Convicted Felon Sues State Over Right To Bear Arms - | Nashville News, Weather & Sports

Convicted Felon Sues State Over Right To Bear Arms


By Nicole Ferguson 

NASHVILLE, Tenn. - A Franklin man is suing the state of Tennessee for not honoring a pardon allowing him the right to bear arms. 

David Scott Blackwell received a felony charge for drug possession in 1988, when he was 20 years old. 

"I was young and dumb and moved from a small town in Mississippi and got involved with the wrong crowd in Atlanta," said Blackwell. "I'd sold some cocaine to an undercover officer. Boom - I went to prison, went to jail." 

After serving his sentence and earning a bachelor's degree in nursing, the father said he petitioned the state of Georgia for a pardon, including the restoration of the right to bear arms, which was granted on August 11, 2003. 

Blackwell ran into a problem in Tennessee. 

"Wanted to go hunting about two years ago and went to purchase a little .22 rifle for my son, and was denied," said Blackwell. 

After two years of going back and forth with the Tennessee Bureau of Investigation and the Attorney General's office, Blackwell decided to file a declaratory relief lawsuit against the State of Tennessee, Governor Phil Bredesen and Attorney General Bob Cooper.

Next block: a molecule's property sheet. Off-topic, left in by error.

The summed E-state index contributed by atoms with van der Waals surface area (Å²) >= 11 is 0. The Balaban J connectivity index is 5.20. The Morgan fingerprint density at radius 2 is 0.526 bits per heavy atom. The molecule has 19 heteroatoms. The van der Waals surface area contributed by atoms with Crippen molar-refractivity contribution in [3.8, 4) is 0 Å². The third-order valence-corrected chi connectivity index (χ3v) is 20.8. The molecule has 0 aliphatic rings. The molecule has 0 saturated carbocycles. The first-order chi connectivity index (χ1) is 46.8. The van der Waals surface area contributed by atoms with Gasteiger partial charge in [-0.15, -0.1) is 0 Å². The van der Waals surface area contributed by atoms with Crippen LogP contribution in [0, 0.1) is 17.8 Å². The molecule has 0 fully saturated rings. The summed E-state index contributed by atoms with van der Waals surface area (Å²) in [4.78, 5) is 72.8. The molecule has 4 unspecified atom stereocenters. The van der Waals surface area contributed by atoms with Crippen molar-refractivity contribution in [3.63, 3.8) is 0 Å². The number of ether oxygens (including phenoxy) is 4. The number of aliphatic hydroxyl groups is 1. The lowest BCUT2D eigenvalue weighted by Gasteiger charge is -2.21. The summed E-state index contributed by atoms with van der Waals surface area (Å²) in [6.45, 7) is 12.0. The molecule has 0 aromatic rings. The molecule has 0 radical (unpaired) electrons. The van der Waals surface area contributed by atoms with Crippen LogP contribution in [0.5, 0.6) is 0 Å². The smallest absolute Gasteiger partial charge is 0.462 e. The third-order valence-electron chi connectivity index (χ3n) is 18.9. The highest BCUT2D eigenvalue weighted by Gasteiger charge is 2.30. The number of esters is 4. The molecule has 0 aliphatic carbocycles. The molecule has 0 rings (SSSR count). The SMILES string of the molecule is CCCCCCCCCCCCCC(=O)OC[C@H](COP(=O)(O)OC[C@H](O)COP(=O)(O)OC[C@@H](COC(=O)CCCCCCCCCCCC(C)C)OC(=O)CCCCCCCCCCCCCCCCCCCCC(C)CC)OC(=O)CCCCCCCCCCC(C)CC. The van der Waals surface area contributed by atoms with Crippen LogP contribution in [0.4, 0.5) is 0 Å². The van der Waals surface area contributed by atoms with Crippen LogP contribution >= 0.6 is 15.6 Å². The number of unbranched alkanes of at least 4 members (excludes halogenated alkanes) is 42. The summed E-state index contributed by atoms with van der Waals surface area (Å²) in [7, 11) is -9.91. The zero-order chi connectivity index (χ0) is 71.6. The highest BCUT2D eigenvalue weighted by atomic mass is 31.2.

The lawsuit was filed in Davidson County Chancery Court on Thursday morning, and served to the state later that afternoon. Cooper's office had no comment on the lawsuit, but said they are in the process of reviewing it. 

"It is just amazing to me that if you have a pardon, a full pardon that specifically gives you restoration of rights that the attorney general can say 'no, you're not a person. You have no rights. You don't have the same rights as anyone else,'" said Blackwell's attorney David Raybin. 

"According to the attorney general, even if the governor of Tennessee pardoned a person in Tennessee, that wouldn't help them," continued Raybin. "Under the attorney general's opinion, there's no power on the planet that can restore his right to have a firearm and I reject that. I think that's wrong." 

"We call it a Department of Corrections, not a Department of Punishment," said Blackwell. "We all want people to be corrected in their behavior, but there has to be that touchdown, that goal line that somebody can attain to become a citizen again." 

The state has 30 days to respond to the lawsuit. Depending on the response, a judge will set a hearing date which most likely will not happen for a few months. 


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